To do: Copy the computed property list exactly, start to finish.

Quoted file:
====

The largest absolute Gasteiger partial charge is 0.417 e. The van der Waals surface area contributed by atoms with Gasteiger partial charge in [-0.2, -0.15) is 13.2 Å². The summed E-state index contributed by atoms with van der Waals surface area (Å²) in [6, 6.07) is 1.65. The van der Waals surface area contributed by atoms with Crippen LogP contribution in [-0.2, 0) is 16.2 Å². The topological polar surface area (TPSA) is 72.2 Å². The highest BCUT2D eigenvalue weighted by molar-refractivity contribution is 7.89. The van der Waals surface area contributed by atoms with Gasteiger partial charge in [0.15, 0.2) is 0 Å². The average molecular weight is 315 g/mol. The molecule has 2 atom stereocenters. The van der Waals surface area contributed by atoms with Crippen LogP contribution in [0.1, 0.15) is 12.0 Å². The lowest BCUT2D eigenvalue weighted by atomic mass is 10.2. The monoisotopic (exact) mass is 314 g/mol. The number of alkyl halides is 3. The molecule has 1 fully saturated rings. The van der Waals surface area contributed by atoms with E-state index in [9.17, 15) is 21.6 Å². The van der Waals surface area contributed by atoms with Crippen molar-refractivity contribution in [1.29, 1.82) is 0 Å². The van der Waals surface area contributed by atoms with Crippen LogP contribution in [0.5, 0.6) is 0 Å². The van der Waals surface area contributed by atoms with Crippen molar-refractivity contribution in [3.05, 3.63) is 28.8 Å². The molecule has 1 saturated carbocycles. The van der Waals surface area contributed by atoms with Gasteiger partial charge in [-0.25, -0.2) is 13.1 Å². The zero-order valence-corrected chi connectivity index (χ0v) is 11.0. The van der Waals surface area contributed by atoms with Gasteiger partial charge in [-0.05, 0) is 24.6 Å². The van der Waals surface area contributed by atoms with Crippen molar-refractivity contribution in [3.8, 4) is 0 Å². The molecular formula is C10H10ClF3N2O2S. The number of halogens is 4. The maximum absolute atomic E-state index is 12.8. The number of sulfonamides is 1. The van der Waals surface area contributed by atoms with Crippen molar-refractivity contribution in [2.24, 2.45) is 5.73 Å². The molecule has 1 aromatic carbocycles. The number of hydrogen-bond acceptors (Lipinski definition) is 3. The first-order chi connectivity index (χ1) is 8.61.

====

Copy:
The largest absolute Gasteiger partial charge is 0.417 e. The van der Waals surface area contributed by atoms with Gasteiger partial charge in [-0.2, -0.15) is 13.2 Å². The summed E-state index contributed by atoms with van der Waals surface area (Å²) in [6, 6.07) is 1.65. The van der Waals surface area contributed by atoms with Crippen LogP contribution in [-0.2, 0) is 16.2 Å². The topological polar surface area (TPSA) is 72.2 Å². The highest BCUT2D eigenvalue weighted by molar-refractivity contribution is 7.89. The van der Waals surface area contributed by atoms with Gasteiger partial charge in [0.15, 0.2) is 0 Å². The average molecular weight is 315 g/mol. The molecule has 2 atom stereocenters. The van der Waals surface area contributed by atoms with Crippen LogP contribution in [0.1, 0.15) is 12.0 Å². The lowest BCUT2D eigenvalue weighted by atomic mass is 10.2. The monoisotopic (exact) mass is 314 g/mol. The number of alkyl halides is 3. The molecule has 1 fully saturated rings. The van der Waals surface area contributed by atoms with E-state index in [9.17, 15) is 21.6 Å². The van der Waals surface area contributed by atoms with Crippen molar-refractivity contribution in [1.29, 1.82) is 0 Å². The van der Waals surface area contributed by atoms with Crippen LogP contribution in [0.5, 0.6) is 0 Å². The van der Waals surface area contributed by atoms with Crippen molar-refractivity contribution in [3.05, 3.63) is 28.8 Å². The molecule has 1 saturated carbocycles. The van der Waals surface area contributed by atoms with Gasteiger partial charge in [-0.25, -0.2) is 13.1 Å². The zero-order valence-corrected chi connectivity index (χ0v) is 11.0. The van der Waals surface area contributed by atoms with Gasteiger partial charge in [-0.05, 0) is 24.6 Å². The van der Waals surface area contributed by atoms with Crippen molar-refractivity contribution in [3.8, 4) is 0 Å². The molecular formula is C10H10ClF3N2O2S. The number of halogens is 4. The maximum absolute atomic E-state index is 12.8. The number of sulfonamides is 1. The van der Waals surface area contributed by atoms with Crippen molar-refractivity contribution in [2.24, 2.45) is 5.73 Å². The molecule has 1 aromatic carbocycles. The number of hydrogen-bond acceptors (Lipinski definition) is 3. The first-order chi connectivity index (χ1) is 8.61.